What were the failure error codes and times so that I can cross-reference them to my logs?
Basically: I wanted transparency so I could have confidence in the service, and detail so that I can debug failures when they occur.
And I was going to email this as it's really a "just to let you know". But you have no email in your HN profile, and looking through the support emails I had I see tenderapp.com and can't make a guess what your email address may be, and I pinged you on Twitter but no response and it's very late here... so posting it so you can see.
If you add ways for developers to debug issues when using CloudFlare then I may well be tempted back in the future. The fundamental premise is a good one and I really wanted it to work (paid for the Enterprise level, had every intention of using it). But when failing silently costs real money and customer goodwill, I don't feel I had a choice but to U-turn very rapidly.
As soon as I was off CloudFlare, PayPal Instant Payment Notification worked again and there hasn't been a single failure since.
Support was fairly unhelpful, basically just saying "sometimes this happens, and it usually clears up".
Or are you suggesting bypassing CloudFlare for all dynamic content? In which case, why use them?
I actually did use them just for a CDN for a few more days. I use a second domain (sslcache.se) to proxy inline images in user generated content that doesn't originate from an SSL site but the user is viewing my site over SSL. Similar to this https://github.com/atmos/camo , except mine isn't written in node.js
Even then, users complained of broken images when they were logged in (on SSL).
The very basic thing: CloudFlare fails silently, sometimes. Well, that still happened with very basic content. From CloudFlares perspective the sslcache.se service was a site of static files, as I prime the content (download in the background) when a user submits the content. By the time the request for an item goes to CloudFlare the image is already being served from a local file system.
CDN only, it still errored enough that the end user noticed. And still without any information for me to resolve it.
If CDN is your only purpose? this mostly only useful for static files like JS, CSS and HTML. Somehow your answer is not clear what you try to accomplish. Too little information to go by. If you experience issues with their service, bother them more to get it resolved. Any gain you have improves the service for others.
In the worst case you can always look at other services. I am not sure but I believe Amazon CloudFront provides a similar solution.
I'd also love to see the option of periodic uploads of raw traffic logs to an S3 bucket or similar. Something akin to how AWS CloudFront handles raw logs. I believe raw logs are currently available on their enterprise packages, but this seems like basic functionality (that would provide much of the needed transparency) and should be included in all of the paid plans.
Yes, Dreamhost sucks. So does Hostgator. So does every other oversold host.
Yesterday I posted a post mortem on an outage we had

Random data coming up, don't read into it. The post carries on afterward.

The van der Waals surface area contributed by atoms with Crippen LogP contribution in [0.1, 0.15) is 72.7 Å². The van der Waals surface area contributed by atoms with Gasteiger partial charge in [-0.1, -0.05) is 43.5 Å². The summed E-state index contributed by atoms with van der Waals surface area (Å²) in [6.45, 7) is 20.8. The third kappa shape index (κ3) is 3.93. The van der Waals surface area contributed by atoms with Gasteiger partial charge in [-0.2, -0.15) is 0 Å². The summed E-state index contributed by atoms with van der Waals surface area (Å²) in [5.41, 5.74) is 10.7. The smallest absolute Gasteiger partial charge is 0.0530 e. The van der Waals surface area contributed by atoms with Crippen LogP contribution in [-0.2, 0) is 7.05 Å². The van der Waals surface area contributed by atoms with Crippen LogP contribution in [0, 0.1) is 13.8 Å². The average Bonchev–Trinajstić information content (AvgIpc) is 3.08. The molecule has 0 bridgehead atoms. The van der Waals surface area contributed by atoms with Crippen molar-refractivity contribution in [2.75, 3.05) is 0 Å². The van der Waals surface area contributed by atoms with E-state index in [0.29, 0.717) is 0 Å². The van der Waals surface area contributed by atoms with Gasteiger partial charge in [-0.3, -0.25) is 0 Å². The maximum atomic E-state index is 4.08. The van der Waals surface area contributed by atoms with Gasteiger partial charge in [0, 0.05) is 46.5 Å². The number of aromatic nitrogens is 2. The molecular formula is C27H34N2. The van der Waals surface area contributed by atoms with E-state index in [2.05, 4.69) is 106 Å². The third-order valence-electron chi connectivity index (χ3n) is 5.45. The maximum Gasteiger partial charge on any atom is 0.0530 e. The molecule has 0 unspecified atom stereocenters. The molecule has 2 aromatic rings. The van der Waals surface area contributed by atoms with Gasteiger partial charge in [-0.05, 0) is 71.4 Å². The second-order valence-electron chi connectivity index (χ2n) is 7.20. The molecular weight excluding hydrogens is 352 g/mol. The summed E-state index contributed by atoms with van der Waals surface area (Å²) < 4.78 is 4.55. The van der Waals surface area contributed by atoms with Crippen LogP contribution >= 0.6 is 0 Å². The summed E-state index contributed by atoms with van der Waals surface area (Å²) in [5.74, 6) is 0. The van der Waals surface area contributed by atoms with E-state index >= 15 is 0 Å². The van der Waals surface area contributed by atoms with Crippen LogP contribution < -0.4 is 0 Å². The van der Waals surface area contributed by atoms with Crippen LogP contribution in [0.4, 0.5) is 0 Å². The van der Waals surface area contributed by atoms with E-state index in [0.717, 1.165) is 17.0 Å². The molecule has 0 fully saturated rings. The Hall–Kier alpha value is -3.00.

Saturday. The outage was caused when we applied an overly
aggressive rate limit to traffic on our network while
battling a determined DDoS attacker
1) Learn how to mitigate the attack in the future
2) Catalog data on botnets
Cataloging data on these botnets is one sure way to get them shut down.
I DOS'ed Billy Bob's Bike Repair website or I DOS'ed CloudFlare?
While it's nice that they can stop an attack without the intended victim noticing, it's still probably a good idea to let them know.
(i love these posts; i'm old + jaded and have no specialist knowledge of networks and protocols, but they're like the spaghetti westerns of the internet age :o)
You can put hosts file on RAM disk.
With some servers it's also possible to save and reload caches.
Assuming you're not doing hundreds of thousands of new lookups (sites you've never visited before) every day, it's very easy to configure a system for yourself that is faster than any open resolver.
There is one trade-off: if sites switch IP's without telling their users (preferring instead to wait for ttl's in open caches to expire) then for those sites that like to hop from IP to another unexpectedly, you need to monitor for this. This is rare though, and you can try to safeguard against it by "pinging" less oft visited sites periodically, but it does happen occasionally.
As for reliability, if you lose access to your "professioinally-configured endpoint" you're SOL. You can't do lookups (assuming you don't know how to do them by hand). Meanwhile I'm unaffected.
I would not have done this for myself and tell you about it if it wasn't faster. I'm not gathering info on users or selling anything. I'm not telling you what to do proclaiming I'm an "expert". I'm just an end user, like you.
When you use an open resolver, you are sharing a cache with everyone else who uses it. Some might do nefarious things to the cache.
When you use a resolver listening on 127.0.0.1 you are sharing it with whoever can access localhost on that port. i.e., no one (hopefully)
"professionally-configured" C'mon. You sound like a marketer's dream. Be a hobbyist. Be a hacker. Experiment. Thinks for yourself. Or don't.
How much time have you devoted to learning how DNS works?
I ran an MMO a while ago, and we would have a few hundred login packets spammed every minute. When we were DDoS'd, I responded by moving my server to a larger line (1 gbps) since the DDoS itself wasn't nearly as massive. Yet, we had no way of figuring out (at a base level) what was a legitimate packet.
PS - found the error on our side. Fixing. You'll be getting an email shortly.
Akamai recently deflected an attack on the scale of 1 TBit/s and is present in pretty much every DC (~1000 POPs). CloudFlare has 23 POPs and brags about handling 65 GBit/s...
He could have been lying but considering how uptight Akamai is about everything I doubt he made it up.
"we solve it by having 100's GBps networks" (and redirect whatever is legitimate to the client ofc)
Okay. Maybe my expectations were set too high :)
Leaves me to wonder what they can do if the traffic looks 100% legitimate.
This seems to be a bit more specific and does indeed give insight on how to mitigate this type of attack.
Am I the only one getting this error?
It's a gift to anyone wanting to do this type of DDOS.
Basically, DNSSEC just mean you do not need to search the for a large zone to request. Given that large zones are not directly in shot supply, and that searching for them is (in the age of ipv4) rather easy, I wonder if DNSSEC actually have any affect on the issue what so ever.